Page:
The moment that former Vice President Joe Biden won enough electoral votes to become President-Elect Joe Biden, experts began to forecast the implications of a Biden presidency on public education.
- “Joe Biden’s Election as President Tees up Massive Shifts for K-12 Policy,” Education Week wrote.
- “With DeVos out, Biden plans series of reversals on education,” the Washington Post said.
So what could the next four years mean for Idaho education?
Predicting what will happen is like “looking at the tea leaves,” said Terry Ryan, who runs Idaho charter school incubator Bluum.
Biden’s ultimate impact on education is sure to be shaped by the dynamics in the U.S. Senate, which could remain under Republican control. But the president-elect’s education plans, national reporting and interviews with his top policy advisers shed some light on what the future might hold.
The forecast looks like public schools could get more money, but face more regulation.
A pivot from school choice to ‘neighborhood public schools’
School choice has been a tenet of Trump-era education policies under Education Secretary Betsy DeVos, who championed cuts to federal education spending and vouchers for students to attend private schools. Neither of those platforms picked up much momentum during her tenure.
In a discussion with the Education Writers Association, policy director Stef Feldman said Biden’s focus is “doing everything we can to help traditional, neighborhood public schools, where most students go.”
Biden has promised to triple funding for Title I schools that serve low-income youth, double the number of counselors and social workers in public schools, and make sure schools have access to disaster relief and emergency assistance funds under FEMA to deal with the coronavirus pandemic.
While a Biden administration seems more friendly to bolstering education budgets, Feldman indicated it might rethink which schools actually receive funding.
Biden plans to ban federal funding to for-profit charter schools, Feldman said. And she hinted that the Biden administration is likely to increase scrutiny of underperforming charter schools, but didn’t give specifics on how the Department of Education would evaluate school performance. (Skip to minute 23 in the video above.)
“Biden will make sure that we stop funding for charter schools that don’t provide results,” Feldman said. “We shouldn’t be wasting the scarce resources that our public schools need so badly.”
It’s typical of a Democratic administration to assign more regulation to schools, Ryan said. But there is a general concern in charter circles that attaching more strings to federal funding will come at the expense of the freedom and flexibility that distinguish charters from traditional K-12 schools.
“There’s uncertainty, there’s some fear, there’s also some hope that overall maybe there will be more money for K-12 education and that could be a helpful thing,” Ryan said. “It’s a mixed bag.”
A return to Obama-era initiatives
Some of DeVos’ most significant impacts on education involved rewriting and dismantling Obama-era policies around everything from protections for transgender students to sexual harassment and assault in schools, according to a Chalkbeat report on her legacy.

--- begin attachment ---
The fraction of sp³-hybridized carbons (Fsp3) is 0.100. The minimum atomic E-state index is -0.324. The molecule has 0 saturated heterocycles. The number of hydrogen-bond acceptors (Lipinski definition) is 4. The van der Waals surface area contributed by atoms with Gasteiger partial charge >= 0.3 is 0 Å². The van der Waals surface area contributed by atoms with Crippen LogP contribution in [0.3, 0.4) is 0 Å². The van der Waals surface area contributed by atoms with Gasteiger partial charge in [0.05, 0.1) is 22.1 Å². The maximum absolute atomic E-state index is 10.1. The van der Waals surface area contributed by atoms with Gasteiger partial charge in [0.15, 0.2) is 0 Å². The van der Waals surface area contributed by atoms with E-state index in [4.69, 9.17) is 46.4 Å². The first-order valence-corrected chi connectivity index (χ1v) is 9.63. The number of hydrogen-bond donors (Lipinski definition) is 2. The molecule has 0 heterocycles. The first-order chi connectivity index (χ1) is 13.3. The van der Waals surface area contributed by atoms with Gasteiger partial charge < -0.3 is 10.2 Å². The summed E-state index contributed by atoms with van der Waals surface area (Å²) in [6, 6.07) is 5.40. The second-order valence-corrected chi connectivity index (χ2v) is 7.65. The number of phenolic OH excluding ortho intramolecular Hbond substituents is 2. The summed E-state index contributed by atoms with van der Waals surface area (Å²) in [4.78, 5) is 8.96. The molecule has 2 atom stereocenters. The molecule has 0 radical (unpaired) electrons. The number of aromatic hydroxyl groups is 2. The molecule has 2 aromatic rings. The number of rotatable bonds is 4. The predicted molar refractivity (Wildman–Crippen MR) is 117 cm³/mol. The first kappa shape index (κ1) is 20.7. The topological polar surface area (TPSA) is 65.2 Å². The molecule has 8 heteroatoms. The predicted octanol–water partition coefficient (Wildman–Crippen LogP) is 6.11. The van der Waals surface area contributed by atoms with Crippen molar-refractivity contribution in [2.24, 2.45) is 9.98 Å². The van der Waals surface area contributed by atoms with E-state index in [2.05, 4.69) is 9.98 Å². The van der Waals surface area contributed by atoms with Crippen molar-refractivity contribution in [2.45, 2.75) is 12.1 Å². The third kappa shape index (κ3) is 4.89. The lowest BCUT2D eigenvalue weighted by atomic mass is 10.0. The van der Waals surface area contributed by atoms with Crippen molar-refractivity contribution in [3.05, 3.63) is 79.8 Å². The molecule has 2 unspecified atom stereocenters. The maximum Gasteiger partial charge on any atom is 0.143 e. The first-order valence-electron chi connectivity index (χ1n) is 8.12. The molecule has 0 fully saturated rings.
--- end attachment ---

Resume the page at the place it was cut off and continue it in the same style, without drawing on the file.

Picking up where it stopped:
There’s a good chance those policies return under Biden.
Feldman told EWA that Biden plans to beef up the Department of Education’s Civil Rights office, downsized under DeVos. Biden is also likely to reinstate guidance to reduce racial disparities in school discipline, which DeVos nixed, and to revisit controversial Title IX rules that DeVos instituted this summer. The rule change shook up the process for investigating sexual assault cases at both the college and K-12 levels. Because DeVos went through the federal rule-making process, Chalkbeat predicts that walking back the changes would take the Biden administration some time.
Expanding pre-K access
Biden wants to “make sure every 3- and 4-year-old can go to free pre-kindergarten,” Feldman told EWA.
That would be a major change in Idaho, one of only four states that doesn’t fund pre-K programs.
Beth Oppenheimer, executive director of the Idaho Association for the Education of Young Children, says Idaho needs a more robust pre-K infrastructure in order to take advantage of federal funds.
States that fund pre-K have a jump start on harnessing federal dollars to expand statewide programs, Oppenheimer said. Idaho’s Legislature has not allowed the State Department of Education to spend money on pre-K programs.
Her organization has taken a local, ground-up approach.
Idaho AEYC has developed a framework for local communities to build early childhood programs using public-private partnerships. Sixteen communities have created partnerships, or are developing them, and the organization is using a $1 million W.K. Kellogg Foundation grant to expand that model.
“If Idaho can get to a place where we have better systems for early childhood education, I think that will make a huge difference in whatever happens or comes down from the federal level,” Oppenheimer said. “We’re hopeful there will be funding for early childhood education…at the same time, Idaho has some work to do in order to have a system to accept those dollars if they come our way.”
Disclosure: Bluum and Idaho Education News are both funded through grants from the J.A. and Kathryn Albertson Family Foundation.